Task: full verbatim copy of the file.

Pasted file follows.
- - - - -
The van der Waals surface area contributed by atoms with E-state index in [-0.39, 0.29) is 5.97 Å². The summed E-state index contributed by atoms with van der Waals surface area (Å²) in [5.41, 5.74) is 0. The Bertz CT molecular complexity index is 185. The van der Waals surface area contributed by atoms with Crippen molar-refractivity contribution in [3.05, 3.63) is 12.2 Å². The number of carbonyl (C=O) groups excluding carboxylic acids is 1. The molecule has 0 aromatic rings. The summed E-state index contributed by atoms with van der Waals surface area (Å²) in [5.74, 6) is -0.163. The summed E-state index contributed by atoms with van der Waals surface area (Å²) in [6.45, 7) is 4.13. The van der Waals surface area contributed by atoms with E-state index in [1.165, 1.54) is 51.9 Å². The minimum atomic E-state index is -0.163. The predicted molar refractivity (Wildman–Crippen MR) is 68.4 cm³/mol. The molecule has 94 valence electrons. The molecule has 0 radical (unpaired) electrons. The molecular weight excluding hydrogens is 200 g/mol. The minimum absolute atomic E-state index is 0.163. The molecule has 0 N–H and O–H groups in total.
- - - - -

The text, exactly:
The van der Waals surface area contributed by atoms with E-state index in [-0.39, 0.29) is 5.97 Å². The summed E-state index contributed by atoms with van der Waals surface area (Å²) in [5.41, 5.74) is 0. The Bertz CT molecular complexity index is 185. The van der Waals surface area contributed by atoms with Crippen molar-refractivity contribution in [3.05, 3.63) is 12.2 Å². The number of carbonyl (C=O) groups excluding carboxylic acids is 1. The molecule has 0 aromatic rings. The summed E-state index contributed by atoms with van der Waals surface area (Å²) in [5.74, 6) is -0.163. The summed E-state index contributed by atoms with van der Waals surface area (Å²) in [6.45, 7) is 4.13. The van der Waals surface area contributed by atoms with E-state index in [1.165, 1.54) is 51.9 Å². The minimum atomic E-state index is -0.163. The predicted molar refractivity (Wildman–Crippen MR) is 68.4 cm³/mol. The molecule has 94 valence electrons. The molecule has 0 radical (unpaired) electrons. The molecular weight excluding hydrogens is 200 g/mol. The minimum absolute atomic E-state index is 0.163. The molecule has 0 N–H and O–H groups in total.